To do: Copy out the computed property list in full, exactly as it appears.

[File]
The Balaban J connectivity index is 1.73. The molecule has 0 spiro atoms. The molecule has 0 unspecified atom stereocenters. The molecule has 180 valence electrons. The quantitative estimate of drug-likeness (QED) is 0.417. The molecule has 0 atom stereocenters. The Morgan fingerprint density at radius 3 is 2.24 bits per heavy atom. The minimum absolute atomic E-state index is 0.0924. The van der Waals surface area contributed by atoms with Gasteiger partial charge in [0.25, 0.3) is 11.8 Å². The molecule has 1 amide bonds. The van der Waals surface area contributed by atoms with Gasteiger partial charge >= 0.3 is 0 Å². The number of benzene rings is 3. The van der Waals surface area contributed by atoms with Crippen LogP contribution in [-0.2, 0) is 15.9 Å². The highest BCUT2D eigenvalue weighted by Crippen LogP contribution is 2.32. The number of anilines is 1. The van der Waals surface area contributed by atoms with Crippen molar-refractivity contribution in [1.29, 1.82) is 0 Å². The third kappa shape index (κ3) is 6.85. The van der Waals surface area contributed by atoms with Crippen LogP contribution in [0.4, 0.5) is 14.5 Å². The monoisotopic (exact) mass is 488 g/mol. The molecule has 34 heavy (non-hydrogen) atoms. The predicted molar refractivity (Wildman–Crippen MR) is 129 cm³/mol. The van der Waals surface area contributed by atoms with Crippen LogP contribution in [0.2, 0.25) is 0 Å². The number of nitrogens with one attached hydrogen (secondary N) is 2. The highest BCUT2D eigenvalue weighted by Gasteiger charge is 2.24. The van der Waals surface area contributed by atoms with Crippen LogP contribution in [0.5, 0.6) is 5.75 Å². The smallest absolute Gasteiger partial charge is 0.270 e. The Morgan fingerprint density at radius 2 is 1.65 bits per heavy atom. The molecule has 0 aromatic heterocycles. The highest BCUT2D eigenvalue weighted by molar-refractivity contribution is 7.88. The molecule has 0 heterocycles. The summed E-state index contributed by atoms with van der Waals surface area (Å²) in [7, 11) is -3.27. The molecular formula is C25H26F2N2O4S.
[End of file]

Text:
The Balaban J connectivity index is 1.73. The molecule has 0 spiro atoms. The molecule has 0 unspecified atom stereocenters. The molecule has 180 valence electrons. The quantitative estimate of drug-likeness (QED) is 0.417. The molecule has 0 atom stereocenters. The Morgan fingerprint density at radius 3 is 2.24 bits per heavy atom. The minimum absolute atomic E-state index is 0.0924. The van der Waals surface area contributed by atoms with Gasteiger partial charge in [0.25, 0.3) is 11.8 Å². The molecule has 1 amide bonds. The van der Waals surface area contributed by atoms with Gasteiger partial charge >= 0.3 is 0 Å². The number of benzene rings is 3. The van der Waals surface area contributed by atoms with Crippen LogP contribution in [-0.2, 0) is 15.9 Å². The highest BCUT2D eigenvalue weighted by Crippen LogP contribution is 2.32. The number of anilines is 1. The van der Waals surface area contributed by atoms with Crippen molar-refractivity contribution in [1.29, 1.82) is 0 Å². The third kappa shape index (κ3) is 6.85. The van der Waals surface area contributed by atoms with Crippen LogP contribution in [0.4, 0.5) is 14.5 Å². The monoisotopic (exact) mass is 488 g/mol. The molecule has 34 heavy (non-hydrogen) atoms. The predicted molar refractivity (Wildman–Crippen MR) is 129 cm³/mol. The van der Waals surface area contributed by atoms with Crippen LogP contribution in [0.2, 0.25) is 0 Å². The number of nitrogens with one attached hydrogen (secondary N) is 2. The highest BCUT2D eigenvalue weighted by Gasteiger charge is 2.24. The van der Waals surface area contributed by atoms with Crippen LogP contribution in [0.5, 0.6) is 5.75 Å². The smallest absolute Gasteiger partial charge is 0.270 e. The Morgan fingerprint density at radius 2 is 1.65 bits per heavy atom. The molecule has 0 aromatic heterocycles. The highest BCUT2D eigenvalue weighted by molar-refractivity contribution is 7.88. The molecule has 0 heterocycles. The summed E-state index contributed by atoms with van der Waals surface area (Å²) in [7, 11) is -3.27. The molecular formula is C25H26F2N2O4S.